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First Habitable Earth Twin Found by NASA's Transiting Exoplanet Survey Satellite (TESS)

NASA's planetary hunter: The Transiting Exoplanet Survey Satellite (TESS) searches for life-friendly exoplanets around nearby stars - and now it has landed a direct hit. 

First Habitable Earth Twin Found.

Because the space telescope has discovered an earth twin in the habitable zone of a star at a distance of only 100 light years. The planet, named TOI-700 d, is about 20 percent larger than Earth and probably has a harmless, life-friendly climate, as astronomers report. Moreover, the parent star of this Earth twin is rather quiet and shows no explosive eruptions - which is another favourable factor for the development of life.

TESS Mission's First Earth-size World in Star's Habitable-zone, picture.
TESS Mission's First Earth-size World in Star's Habitable-zone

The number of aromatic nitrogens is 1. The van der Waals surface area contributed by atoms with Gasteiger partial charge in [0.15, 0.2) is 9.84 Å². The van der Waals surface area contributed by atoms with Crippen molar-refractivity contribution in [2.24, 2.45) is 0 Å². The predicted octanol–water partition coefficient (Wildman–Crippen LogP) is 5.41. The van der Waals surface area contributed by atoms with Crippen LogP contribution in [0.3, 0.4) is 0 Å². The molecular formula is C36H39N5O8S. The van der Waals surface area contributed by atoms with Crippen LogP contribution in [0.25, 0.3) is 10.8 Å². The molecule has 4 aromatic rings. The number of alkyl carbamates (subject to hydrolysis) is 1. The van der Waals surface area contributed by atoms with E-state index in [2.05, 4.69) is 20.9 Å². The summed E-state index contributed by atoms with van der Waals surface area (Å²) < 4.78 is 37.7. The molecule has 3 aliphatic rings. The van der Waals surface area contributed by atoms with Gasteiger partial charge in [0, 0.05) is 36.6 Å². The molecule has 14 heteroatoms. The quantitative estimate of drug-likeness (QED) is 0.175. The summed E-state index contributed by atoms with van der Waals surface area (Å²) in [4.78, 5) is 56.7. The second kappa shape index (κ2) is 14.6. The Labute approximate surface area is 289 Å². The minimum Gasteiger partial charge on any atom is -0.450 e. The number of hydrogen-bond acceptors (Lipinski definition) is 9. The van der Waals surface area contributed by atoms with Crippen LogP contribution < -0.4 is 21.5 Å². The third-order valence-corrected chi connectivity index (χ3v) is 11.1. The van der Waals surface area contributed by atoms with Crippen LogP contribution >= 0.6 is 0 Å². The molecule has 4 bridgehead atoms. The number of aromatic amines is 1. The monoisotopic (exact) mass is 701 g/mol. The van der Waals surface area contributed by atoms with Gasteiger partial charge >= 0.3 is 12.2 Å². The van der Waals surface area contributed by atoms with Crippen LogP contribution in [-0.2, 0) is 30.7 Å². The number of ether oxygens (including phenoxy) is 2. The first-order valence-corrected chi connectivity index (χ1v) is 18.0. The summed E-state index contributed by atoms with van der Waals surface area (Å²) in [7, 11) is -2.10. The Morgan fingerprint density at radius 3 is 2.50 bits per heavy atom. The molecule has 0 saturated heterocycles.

Earth twin found

Since April 2018, the Transiting Exoplanet Survey Satellite (TESS) has been orbiting the Earth. Its mission: The space telescope directs its view to around 200,000 sun-like stars in a radius of around 300 light years around our sun and searches for clues about exoplanets.

To do this, TESS monitors the brightness of the stars in a sector of its observation area for 27 days at a time and can thus detect the slight shadows that occur when a planet passes in front of its star. 

"TESS was specifically designed and launched to find Earth-sized planets in orbit around nearby stars," explains Paul Hertz of NASA. "Because such nearby exoplanets are then best studied further with larger telescopes in space and on Earth." 

In recent months, TESS has already made some promising discoveries, including a potentially life-friendly Super Earth only 31 light years away.